I went back and told Brownie and Tag what his offer was, and I could see by Brownie’s face he was feeling a surge of rage after realising how much he thought he was being exploited and how powerless he was to do anything about it. After deciding we should all resign rather than take it Brownie was very keen to tell him the three of us were quitting, so he marched into his office and gave him the news.
   Rather than be dictated to by bolshie kids he told us we could finish up after our shift. We agreed, but it was a big mistake on his part because we caused havoc by giving people the wrong papers or throwing them into neighbour’s houses.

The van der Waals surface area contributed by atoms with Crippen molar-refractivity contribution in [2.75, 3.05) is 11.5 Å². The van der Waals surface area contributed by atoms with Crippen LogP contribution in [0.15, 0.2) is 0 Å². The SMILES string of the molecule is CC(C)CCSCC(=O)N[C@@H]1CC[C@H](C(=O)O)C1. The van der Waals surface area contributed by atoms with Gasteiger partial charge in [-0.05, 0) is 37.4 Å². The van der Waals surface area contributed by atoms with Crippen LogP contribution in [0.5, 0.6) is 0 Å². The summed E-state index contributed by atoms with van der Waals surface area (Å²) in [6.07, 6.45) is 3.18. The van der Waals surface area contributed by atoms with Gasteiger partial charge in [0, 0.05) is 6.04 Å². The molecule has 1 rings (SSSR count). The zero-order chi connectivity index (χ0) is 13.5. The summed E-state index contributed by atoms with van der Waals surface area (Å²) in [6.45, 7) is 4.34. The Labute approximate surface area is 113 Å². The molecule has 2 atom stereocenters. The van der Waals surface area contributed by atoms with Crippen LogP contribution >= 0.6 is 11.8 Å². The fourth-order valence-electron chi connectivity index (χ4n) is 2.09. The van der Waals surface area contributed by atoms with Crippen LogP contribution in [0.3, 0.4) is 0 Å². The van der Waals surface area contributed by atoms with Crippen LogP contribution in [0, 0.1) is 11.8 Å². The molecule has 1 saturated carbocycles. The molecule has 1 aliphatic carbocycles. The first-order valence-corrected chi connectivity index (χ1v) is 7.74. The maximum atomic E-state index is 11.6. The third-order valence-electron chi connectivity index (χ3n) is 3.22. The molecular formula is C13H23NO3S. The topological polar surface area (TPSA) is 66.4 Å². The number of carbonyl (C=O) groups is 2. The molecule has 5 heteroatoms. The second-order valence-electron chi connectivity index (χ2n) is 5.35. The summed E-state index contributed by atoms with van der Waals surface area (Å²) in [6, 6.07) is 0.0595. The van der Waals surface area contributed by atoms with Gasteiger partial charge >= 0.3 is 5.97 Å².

McGillicutty confronted us when we came in after finishing our final shift and told us of the complaints he had received. He would probably have received many more after we left as his customers discovered their papers were missing. It was my first effort at industrial sabotage and it made me feel really good.
   After we had finished up we let people know what we thought of him and how badly we believed we had been exploited. I am unsure if he found any replacement paperboys after we left because for some time we saw him delivering the papers by himself in his convertible.
   We laughed when we saw him. I would give him the traditional two fingers; not the single American finger kids of today use.
  If I am to reflect on the incident I believe that McGillicutty was not just a BLANK; I believe he was a stupid BLANK. His actions provided me with a very valuable lesson, particularly since I have been self-employed for most of my working life. I firmly believe that if employers are not prepared to pay their staff what they are worth they will usually be shooting themselves in the foot.